There’s a great quote from Douglas Adams on the Ayr Writers’ Club website:
“I love deadlines. I love the whooshing noise they make as they go by.”
I love deadlines too but for different reasons; I need them. I do very little writing unless I have a deadline of sorts. It can be a date for a competition entry, an editor’s request (whoopee do!), something to finish before we go off on holiday/go into hospital/start a different piece of writing or whatever. If I have a date which I know I have to finish the piece by, then I will make sure I do.
But the deadline can’t be too far ahead. Too far and I leave it till it comes looming nearer. There comes a point in the calendar when I know that if I don’t start the piece almost immediately then I won’t do it well or get it finished to my satisfaction. I have to wait till then before I start though I will be thinking about it as I go about dealing with weeds or making a meal. (That is not to be recommended; too many burnt offerings and odd flavourings.)
I’ve had two deadlines recently, one for a local competition which I always try to support by putting in an entry, and one from an editor giving me the go-ahead for a pitch I submitted a while ago.
Deadlines scare me too. I don’t like being late for anything and I don’t like sending off pieces at the last minute. I always try to get them in well ahead of that date circled on the calendar, so the two pieces have been sent off in plenty of time.
Being ahead of a deadline has given me some nice extras – editors don’t like last-minute, unreliable contributors. They like writers who can produce the goods well within the time frame and matching what they asked for. So if there’s a rush job (usually because one of their less reliable writers has failed to complete the remit), who do they turn to? Someone they know who can do it.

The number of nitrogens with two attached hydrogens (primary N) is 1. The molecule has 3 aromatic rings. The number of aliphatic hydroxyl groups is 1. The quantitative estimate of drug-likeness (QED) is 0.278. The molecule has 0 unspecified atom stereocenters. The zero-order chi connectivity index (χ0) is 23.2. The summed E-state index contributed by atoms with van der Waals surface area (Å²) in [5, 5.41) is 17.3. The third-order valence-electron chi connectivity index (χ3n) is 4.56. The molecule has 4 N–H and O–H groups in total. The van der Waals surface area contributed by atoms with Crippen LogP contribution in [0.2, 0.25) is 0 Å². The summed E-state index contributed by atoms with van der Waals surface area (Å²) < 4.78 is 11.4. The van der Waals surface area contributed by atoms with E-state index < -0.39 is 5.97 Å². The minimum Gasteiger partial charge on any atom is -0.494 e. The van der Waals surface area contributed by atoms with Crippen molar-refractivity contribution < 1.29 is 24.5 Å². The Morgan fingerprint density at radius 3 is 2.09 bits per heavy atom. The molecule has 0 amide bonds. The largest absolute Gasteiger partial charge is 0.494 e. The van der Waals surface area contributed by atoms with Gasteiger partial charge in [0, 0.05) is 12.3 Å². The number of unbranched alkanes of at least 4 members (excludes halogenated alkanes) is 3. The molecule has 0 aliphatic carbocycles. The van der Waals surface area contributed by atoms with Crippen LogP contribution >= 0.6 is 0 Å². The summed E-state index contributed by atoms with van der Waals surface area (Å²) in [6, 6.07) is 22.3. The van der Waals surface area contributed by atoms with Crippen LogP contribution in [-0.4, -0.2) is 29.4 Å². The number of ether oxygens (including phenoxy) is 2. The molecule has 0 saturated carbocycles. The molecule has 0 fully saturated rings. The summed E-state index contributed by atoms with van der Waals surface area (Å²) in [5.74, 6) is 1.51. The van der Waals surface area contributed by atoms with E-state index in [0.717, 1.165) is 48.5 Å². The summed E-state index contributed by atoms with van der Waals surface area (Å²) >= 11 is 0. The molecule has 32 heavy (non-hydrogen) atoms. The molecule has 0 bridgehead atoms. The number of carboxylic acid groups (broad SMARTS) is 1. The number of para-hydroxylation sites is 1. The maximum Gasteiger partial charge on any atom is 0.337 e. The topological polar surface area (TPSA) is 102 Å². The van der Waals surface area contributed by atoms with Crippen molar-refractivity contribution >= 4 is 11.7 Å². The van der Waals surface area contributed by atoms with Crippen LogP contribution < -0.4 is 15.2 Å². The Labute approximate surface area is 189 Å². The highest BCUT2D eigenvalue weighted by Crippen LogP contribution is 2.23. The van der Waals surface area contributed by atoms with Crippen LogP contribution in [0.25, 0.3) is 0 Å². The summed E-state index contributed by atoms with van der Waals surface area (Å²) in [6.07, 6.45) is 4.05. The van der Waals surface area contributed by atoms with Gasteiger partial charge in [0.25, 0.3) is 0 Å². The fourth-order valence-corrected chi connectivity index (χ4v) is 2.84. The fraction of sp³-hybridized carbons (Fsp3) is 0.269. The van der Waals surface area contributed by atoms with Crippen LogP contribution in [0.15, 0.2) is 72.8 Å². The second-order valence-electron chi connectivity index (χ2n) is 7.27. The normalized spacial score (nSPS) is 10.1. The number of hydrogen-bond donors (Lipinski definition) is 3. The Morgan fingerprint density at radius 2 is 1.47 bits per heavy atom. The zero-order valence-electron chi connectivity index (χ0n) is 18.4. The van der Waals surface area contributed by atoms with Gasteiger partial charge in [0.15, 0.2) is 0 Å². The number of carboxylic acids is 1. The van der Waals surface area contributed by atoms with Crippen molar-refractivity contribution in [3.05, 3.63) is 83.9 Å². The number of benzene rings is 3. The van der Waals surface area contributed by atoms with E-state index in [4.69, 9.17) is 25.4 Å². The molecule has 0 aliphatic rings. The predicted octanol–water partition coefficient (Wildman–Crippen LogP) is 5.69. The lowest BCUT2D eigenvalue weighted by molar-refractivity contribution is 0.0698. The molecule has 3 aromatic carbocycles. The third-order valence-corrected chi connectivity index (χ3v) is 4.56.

I’ve been asked to write scripts and articles with a very short deadline simply because the editor knows they can rely on me to do it.
Many years ago, I was asked to try out for a children’s comic for which I had been contributing stories. They were looking for someone to take over writing the Postman Pat stories as John Cunliffe, the originator of the character, wanted to concentrate on the TV work. I had to write two trial scripts and submit them by a deadline. I sent three well before the due date and got the job. That resulted in five years of a weekly income and over 300 stories about Postman Pat in the weekly comic, the holiday specials and the annuals.
And what did I write about? What my family, including my two young sons got up to. So if we went to the library or planted seeds in the garden, so did Postman Pat and his friends. My husband shaving off his beard was the stimulus for one of Pat’s friends to do the same! I have actually a record of our day-to-day activities when my sons were in primary school.
However, I learned one salutary lesson from it all. Obviously I was excited about getting the job of writing Postman Pat stories, so when my eldest came home from primary school, I told him the news. His face fell. I realised then that he believed in Postman Pat the same way as he believed in Santa and I had just disillusioned him. He never read any Postman Pat stories again, dismissing them as ‘just Mum’s stuff.’
And as for that children’s story I was drafting several blog posts ago….. well you see, there isn’t a deadline for that……
Must do better. Somebody set me a deadline, please!